EXPLORING THE CONTRIBUTION OF NEUTRAL EVOLUTION TO BIOGEOGRAPHY IN GLOBAL SURFACE OCEAN MICROBES USING AGENT-BASED MODELING
A key question in ecology and evolution is the relative role of environmental selection and neutral evolution in shaping biogeography. For microbes in the global surface ocean, molecular observations support a strong role of environmental selection at the species level (95% genome identity), but neutral evolution may contribute to biogeography at a finer taxonomic resolution. We explore this question using a neutral agent-based model that simulates a population of 100k individual bacteria cells that are transported based on a global hydrodynamic model, die and divide, each with a full dynamic genome subject to mutation. The model is run for up to 10k years and output is analyzed using BLAST alignment and metagenomics fragment recruitment. Simulations show the production and maintenance of diversity and biogeography. At 99.9% genome identity, the global ocean contains about seven dynamic provinces, subject to mixing and periodic takeovers by neighbors. Following a takeover event, neutral evolution re-establishes the province. This research represents a significant step towards closing the gap between current observational and modeling tools. Future work may include expanding the model to include environmental selection.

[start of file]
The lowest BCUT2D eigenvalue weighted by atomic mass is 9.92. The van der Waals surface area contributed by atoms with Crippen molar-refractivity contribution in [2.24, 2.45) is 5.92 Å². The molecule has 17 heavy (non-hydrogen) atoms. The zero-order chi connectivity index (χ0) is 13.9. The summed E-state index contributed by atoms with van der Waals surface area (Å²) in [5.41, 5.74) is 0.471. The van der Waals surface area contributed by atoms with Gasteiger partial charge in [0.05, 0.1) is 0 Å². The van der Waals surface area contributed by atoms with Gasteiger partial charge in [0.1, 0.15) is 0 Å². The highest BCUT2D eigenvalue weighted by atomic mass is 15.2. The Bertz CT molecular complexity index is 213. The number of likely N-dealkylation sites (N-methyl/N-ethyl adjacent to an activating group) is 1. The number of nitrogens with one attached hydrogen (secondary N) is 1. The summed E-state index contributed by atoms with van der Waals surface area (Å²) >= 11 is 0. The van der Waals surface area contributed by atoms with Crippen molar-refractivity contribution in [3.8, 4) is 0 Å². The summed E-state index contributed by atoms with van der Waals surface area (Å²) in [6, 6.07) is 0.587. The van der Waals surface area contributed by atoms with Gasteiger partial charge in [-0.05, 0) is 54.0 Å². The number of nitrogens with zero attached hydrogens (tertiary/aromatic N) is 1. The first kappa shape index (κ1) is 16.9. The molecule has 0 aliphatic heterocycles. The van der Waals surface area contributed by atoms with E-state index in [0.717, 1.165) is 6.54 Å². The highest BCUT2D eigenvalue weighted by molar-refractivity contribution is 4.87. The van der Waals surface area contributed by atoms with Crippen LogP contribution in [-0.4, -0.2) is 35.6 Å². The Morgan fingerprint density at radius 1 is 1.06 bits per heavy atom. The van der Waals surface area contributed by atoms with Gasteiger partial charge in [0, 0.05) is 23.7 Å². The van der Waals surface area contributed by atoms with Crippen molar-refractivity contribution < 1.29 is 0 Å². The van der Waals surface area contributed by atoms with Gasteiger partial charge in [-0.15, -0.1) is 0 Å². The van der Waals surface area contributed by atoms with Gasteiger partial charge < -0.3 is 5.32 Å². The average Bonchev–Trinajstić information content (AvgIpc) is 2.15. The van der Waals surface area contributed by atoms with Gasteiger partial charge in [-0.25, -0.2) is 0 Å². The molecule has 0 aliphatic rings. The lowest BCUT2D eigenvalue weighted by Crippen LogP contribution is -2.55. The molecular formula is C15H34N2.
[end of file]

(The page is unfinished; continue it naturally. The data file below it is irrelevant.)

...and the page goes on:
Hellweger, F. L., Northeastern University, USA, firstname.lastname@example.org
Van Sebille, E., University of New South Wales, Australia, email@example.com
Fredrick, N. D., Northeastern University, USA, firstname.lastname@example.org
Location: B 115
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